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Of course lie would. We went into the hotel at the corner of Swanston street and Flinders street — four barmen serving as hard as they could go. The liquor I had was good, and to finish this subject I will remark that I never had a bad glass of liquor in Melbourne; but then I never went into any but the best houses. There may be bad liquor, and I dare say there is, but I never got any, and there is never any outcry about being poisoned, the same as I have heard m every city of New Zealand for years. I left my new acquaintance, and proceeded to the Hawthorne Railway —for four miles, first-claBS return, sixpence, and the trains run every quarter of an hour, doing the distance in a little under the quarter, including four stoppages. The first-class carriages j are very nice and comfortable, being fitted-up with arm-chair seats, holding two each, and placed vis-a-vis. The smoking carriage is a handsome saloon affair, well cushioned, with lounges. The train was a long one, quite filled with passengers, and I found out afterwards that this is always the case, as great numbers of business men who have quarterly passes run out home to lunch. The next day I came into Melbourne to have a walk through the streets. Collins street I found to still be the principal one ; there were a few of the old buildings left, but the greater part had given way to lofty structures four and five storeys high. In course of time they will be ten, as land is worth from a thousand to twelve hundred pounds per foot. Some in Bourke street brought that the other day. From Swanston street to the east end Collins street is planted on both sides with trees, and is a very handsome part of the city, most of the houses being stately mansions, and about half of them appear to me to be occupied, as of old, by gentlemen of the medical profession. I noticed several of the old names — Dr Motherwell, Dr Wilkie, Dr Benie, and in his old house at the end of the street Dr Howitt, brother of Mary Howitt, the poetess. They - — -must be very old men now, as I remember them all as middle-aged men thirty years ago. To have lived in such fine style for so long they must have killed or cured an awful number of their fellow creatures. I was nearly forgetting the celebrated Dr L. L. Smith, one of the oldest, and one who has been before the public the most ; he lives in a very handsome house which stands some distance back from the street, and there is a paved walk up to it through magnificent tree ferns and fountains. The doctor looks as young and active as ever, and I longed to ask him what had become of Charlie Hothom's (the nephew of the Governor Sir Charles) white pony, he used to look so conspicuous upon it, and which I remember his riding up and down j *•= — to the Supreme Court. He has been a famous man, and is a famous man| now. West from Swanston street are the shops, and enough grand banks and insurance offices to do the business of all the Colonies. The shops are fine enough, but the banks are marvels of architecture. The old Criterion, to make room for which the old Eoyal was pulled down, and which we thought such a grand affair when poor Wedel kept it, has suffered the same fate, and a grand bank has taken its place. The Bank of New Zealand, a very handsome building just finished, stands upon the site of the old Union Bank of Australasia, at the corner of Queen street. A colossal structure is going up for another bank on the opposite corner_,_jro enumerate all the buildings jffitM be too tedious ; suffice it to say v ' that the whole street is full of enough splendid ones to do credit to London or Paris. The drapers' aud jewellers' shops must be awful traps for the ladies, if one may judge from the number of well-appointed carriages of all kinds, from the pony phaeton driven by a lady with a tiny groom behind to the imposing landau driven by a coachman, who looks like one and not a cross between Sam Weller and a parish beadle. Yes, times are changed. The horses are grand animals, the carriages are fit for Hyde Park, and the liveries of the servants also. There is a sign of wealth in all this, but not of sudden flukey wealtli — nothing showy, nothing that hurts the eyes ; in short, no snobbery. Bourke street is now in all its new greatness — just the same with respect to Collins street as it was thirty years ~— agcP- Mrs Snooks compared to Lady ITortescue. I once heard a lady, many years ago, say that she could tell a Bourke street" bonnet from a Collins street one, and) I believe she could; but for all that it is a grand street, and as many fortunes are made in it as in Collins street. Still it is, and always will be, the second street. It owns the theatres and music halls, and Collins street is above that. It also owns the second rate hotels; in fact they are public houses and always were, not hotels. The old Albion was always a good house, and is now, though its old landlord, honest John Cleeland, is out of it, and has half of Philip Island for a station. Bourke street and all the other streets have improved quite as as much as Collins street, but they are still holding the same relative position to each other. Perhaps it may be as well for my readers who do not know, but may still feel interested in the greatest city of the Southern Hemisphere, to mention that Melbourne proper is a mile square, and is laid out like a chess board, all the streets running parallel or at right angles. Those running east and west are two chains wide — that is the main .^jjtreets ; but to each wide one there is JPa^arrow one of the same name, which, W when the city was surveyed, were inf tended as mere rights of way, as for f instance Hinders Street— Little Flin-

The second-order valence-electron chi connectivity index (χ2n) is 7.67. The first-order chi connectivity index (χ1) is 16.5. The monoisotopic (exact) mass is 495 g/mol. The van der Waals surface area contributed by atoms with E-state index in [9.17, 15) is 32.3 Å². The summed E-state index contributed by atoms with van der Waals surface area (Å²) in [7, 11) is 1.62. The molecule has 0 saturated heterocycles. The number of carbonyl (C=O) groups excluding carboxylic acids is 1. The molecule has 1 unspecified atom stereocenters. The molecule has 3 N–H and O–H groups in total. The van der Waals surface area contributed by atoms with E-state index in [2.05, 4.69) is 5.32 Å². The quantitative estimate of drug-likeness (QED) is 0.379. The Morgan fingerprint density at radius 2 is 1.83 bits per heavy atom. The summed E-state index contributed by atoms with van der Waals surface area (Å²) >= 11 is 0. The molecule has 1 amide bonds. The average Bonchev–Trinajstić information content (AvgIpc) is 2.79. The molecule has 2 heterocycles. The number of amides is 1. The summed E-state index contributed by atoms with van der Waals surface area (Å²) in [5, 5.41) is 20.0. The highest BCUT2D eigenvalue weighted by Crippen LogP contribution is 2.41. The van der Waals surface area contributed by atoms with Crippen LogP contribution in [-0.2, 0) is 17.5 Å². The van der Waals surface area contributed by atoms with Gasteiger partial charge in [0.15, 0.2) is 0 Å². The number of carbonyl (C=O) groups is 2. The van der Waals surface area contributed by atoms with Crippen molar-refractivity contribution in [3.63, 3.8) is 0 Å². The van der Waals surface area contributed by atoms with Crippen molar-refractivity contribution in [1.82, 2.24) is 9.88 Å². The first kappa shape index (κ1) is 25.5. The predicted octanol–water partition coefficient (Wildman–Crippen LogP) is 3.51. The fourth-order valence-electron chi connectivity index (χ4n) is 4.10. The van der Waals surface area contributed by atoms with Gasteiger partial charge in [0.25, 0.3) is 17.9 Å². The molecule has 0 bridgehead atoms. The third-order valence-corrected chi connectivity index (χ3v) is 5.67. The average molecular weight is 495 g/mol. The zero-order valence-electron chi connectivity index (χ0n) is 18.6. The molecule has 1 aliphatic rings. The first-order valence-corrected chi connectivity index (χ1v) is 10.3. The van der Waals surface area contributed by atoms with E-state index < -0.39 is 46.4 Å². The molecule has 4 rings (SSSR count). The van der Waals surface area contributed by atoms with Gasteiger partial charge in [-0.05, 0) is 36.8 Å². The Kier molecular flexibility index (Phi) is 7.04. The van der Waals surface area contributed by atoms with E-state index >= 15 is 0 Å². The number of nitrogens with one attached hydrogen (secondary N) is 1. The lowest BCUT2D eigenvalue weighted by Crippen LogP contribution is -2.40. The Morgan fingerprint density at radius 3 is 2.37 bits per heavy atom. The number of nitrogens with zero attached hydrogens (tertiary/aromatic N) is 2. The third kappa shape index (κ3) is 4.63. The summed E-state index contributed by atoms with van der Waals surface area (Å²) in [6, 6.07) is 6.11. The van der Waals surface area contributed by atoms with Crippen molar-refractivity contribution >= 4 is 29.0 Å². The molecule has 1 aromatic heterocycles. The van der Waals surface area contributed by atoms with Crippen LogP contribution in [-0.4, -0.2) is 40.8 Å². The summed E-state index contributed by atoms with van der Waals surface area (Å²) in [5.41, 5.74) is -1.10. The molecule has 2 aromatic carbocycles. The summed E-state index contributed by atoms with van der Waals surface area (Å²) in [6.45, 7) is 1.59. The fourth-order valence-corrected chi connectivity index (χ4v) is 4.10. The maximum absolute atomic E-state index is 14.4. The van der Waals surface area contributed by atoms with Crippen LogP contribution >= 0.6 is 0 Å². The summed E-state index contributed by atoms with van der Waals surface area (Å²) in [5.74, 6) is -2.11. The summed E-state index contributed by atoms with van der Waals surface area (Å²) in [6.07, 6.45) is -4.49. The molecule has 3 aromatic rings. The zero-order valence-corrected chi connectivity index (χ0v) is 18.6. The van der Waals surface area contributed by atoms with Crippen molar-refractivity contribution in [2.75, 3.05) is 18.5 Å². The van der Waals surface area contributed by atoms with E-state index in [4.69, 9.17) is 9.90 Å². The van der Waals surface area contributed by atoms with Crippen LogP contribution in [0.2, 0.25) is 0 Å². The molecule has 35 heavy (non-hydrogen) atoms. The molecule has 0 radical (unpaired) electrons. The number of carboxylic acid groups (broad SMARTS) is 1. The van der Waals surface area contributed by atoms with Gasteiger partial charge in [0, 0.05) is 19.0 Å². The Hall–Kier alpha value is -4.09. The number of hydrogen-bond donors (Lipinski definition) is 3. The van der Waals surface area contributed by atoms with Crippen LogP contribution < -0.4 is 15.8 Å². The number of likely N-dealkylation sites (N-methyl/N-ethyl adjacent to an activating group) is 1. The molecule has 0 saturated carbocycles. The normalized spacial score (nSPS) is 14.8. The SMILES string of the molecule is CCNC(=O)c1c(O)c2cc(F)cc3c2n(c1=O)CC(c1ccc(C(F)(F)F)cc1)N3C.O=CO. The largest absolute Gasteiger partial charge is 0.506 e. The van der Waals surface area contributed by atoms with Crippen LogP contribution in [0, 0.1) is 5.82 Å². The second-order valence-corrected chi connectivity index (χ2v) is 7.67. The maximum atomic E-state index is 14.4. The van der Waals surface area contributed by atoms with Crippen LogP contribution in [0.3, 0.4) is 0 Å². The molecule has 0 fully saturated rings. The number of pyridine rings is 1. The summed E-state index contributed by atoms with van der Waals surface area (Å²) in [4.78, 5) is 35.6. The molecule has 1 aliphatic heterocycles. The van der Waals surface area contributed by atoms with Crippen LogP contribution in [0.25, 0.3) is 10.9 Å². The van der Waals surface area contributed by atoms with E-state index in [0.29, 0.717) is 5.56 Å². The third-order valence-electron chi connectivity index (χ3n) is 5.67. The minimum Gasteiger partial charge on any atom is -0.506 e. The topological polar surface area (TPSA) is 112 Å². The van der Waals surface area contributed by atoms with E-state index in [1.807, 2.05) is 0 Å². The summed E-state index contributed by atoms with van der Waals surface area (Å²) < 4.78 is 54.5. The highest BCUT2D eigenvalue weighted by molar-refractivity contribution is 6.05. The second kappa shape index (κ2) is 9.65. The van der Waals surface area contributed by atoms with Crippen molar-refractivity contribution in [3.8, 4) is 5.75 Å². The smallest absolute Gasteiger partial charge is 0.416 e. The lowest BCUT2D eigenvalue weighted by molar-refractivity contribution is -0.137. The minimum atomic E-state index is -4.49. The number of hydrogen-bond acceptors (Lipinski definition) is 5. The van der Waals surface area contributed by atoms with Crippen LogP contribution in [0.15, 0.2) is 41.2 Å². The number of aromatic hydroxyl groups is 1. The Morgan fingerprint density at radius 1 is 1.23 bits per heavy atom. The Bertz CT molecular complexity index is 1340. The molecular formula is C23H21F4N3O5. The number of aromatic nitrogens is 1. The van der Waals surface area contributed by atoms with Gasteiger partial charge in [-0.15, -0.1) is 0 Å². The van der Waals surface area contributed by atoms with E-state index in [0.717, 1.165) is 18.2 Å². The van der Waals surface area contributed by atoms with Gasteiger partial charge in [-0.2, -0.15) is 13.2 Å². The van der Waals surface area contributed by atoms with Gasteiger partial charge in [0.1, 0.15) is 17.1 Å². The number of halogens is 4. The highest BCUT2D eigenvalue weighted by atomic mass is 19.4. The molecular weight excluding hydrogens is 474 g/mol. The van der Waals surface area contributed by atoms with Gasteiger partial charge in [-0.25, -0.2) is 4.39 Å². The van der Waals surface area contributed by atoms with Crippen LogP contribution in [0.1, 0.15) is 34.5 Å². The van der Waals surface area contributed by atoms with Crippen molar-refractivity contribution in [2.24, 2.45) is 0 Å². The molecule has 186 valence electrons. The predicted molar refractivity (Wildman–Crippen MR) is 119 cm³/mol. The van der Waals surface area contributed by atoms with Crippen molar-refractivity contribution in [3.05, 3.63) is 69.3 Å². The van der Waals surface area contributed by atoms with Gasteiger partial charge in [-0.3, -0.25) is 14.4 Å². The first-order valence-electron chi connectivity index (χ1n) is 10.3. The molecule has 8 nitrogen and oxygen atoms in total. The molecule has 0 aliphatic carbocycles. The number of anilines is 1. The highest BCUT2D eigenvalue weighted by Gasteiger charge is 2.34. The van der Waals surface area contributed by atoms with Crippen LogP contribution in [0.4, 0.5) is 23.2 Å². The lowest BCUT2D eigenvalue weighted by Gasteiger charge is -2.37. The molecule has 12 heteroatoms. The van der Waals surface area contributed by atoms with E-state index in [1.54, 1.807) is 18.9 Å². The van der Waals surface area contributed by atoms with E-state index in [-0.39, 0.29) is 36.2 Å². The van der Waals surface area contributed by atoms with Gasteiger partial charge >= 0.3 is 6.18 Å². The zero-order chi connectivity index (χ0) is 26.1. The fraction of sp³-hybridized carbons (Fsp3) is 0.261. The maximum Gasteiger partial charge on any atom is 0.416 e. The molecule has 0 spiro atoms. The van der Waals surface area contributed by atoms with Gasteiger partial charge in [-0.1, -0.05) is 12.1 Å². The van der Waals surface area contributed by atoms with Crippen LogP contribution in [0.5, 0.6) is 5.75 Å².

ders street, Collins street — Little Collins street, and so on. The names of the others running east and west are Bourke street, Lonsdale, and La Trobe. The small streets are half a chain wide, and occupied by warehouses and wholesale stores, but very few shops. Land is sold at a fabulous price even in the small streets. The streets running north and south are also two chains wide, the principal one of which is Elizabeth street, running right through the centre of the city. It was once a gully — not a New Zealand gully ; but there is a gentle slope to it east and west, and it is the main drain of the city. The drainage of the city is better arranged now, but in the olden days the water, after an hour or two's rain, used to come rushing down Elizabeth street in a torrent. Some years ago a man was drowned opposite the old Post Office trying to jump the gutter ; lie didn't do it, and the water washed him under the fixed iron crossing bridge, where he got jammed and was drowned before the people looking on could save him. The old Post Office is gone, and the new one cost two hundred and fifty thousand pounds, but it does not strike me as being very imposing for the money. It seems to lack something, fine building though it is, and the people are not satisfied with it. They compare it unfavourably with the Sydney Post Office, which is strange, for the people of Melbourne will not allow of any good thing in Sydney. I myself admire as a public building the ! new Law Courts, in William street, before the Post Office, and I was given to understand they did not cost half | the money. The Town Hall, in Swanston street, is, I think, the next fine building. Of course everyone has heard of the great organ there ; it is grand, very grand, but, like a Handel festival at Home, just a trifle too much of a good thing. As for the Exhibition, I think I will leave it alone ; they have been holding a world's fair there lately. David Copperfield said] of their first servant Paragon, "it seems she could do everything I had ever heard of and a great many I had never heard of at all," and that fills the bill, as the Americans say. At the world's fair in the Exhibition there was everything I had ever heard of or seen, and a million others. Pretty women keep stalls, and more pretty women still sell refreshments, and there are concerts and dramatic performances, mixed up with the most wonderful toys for children — dolls that say papa and mamma, and cry like real children ; but enough, it would take whole columns to describe the doings of this same Christmas of 1884 at the Exhibition. I was coaxed to a high class concert at the Mechanics' Institute, which stands in its old place in Collins street, opposite the Argus office, and looks mighty insignificant in its old age with the Town Hall on one side and a Coffee Palace seventeen storeys high on the other. However, I went to the concert, and when I saw the line of carriages and the class of people going in I thought I had come for a treat ; when I got inside I thought so still more. I never in my life saw such an audience in any hall or theatre in the Colonies. The men and women were all evidently the very ereme ie la crbne of Melbourne society. I looked at my programme, which was in my seat, and not being able to make anything of it handed it to my companion, a young lady and rather near relative. "They are all new pieces," she whispered. My heart sank within me; I do not like new music. Presently two young ladies came upon the platform dressed alike and sat down to the piano and played a duet, while a band of stringed instruments accompanied them. It was Greek to me, but they played well. It was better than a mere digital performance, but still I could not understand it. "What does it mean?" I whispered. " They are two of the pupils of the Professor," she answered. « Eh ?" " Don't you know," she whispered, " that this is a presentation concert, and we could not pay. The performers are all pupils of the Professor, and the audience the relations and friends of the pupils." It was so. A show concert of pupils, and I am bound to say that they one and all performed well while I stayed, but before they were half through the second part I was back in Hawthorne complaining bitterly that I had been sold, and would not have gone across the street to an amateur performance of pupils without I was personally interested in them.

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Bay of Plenty Times Bay of Plenty Times, Volume XIV, Issue 1804, 21 February 1885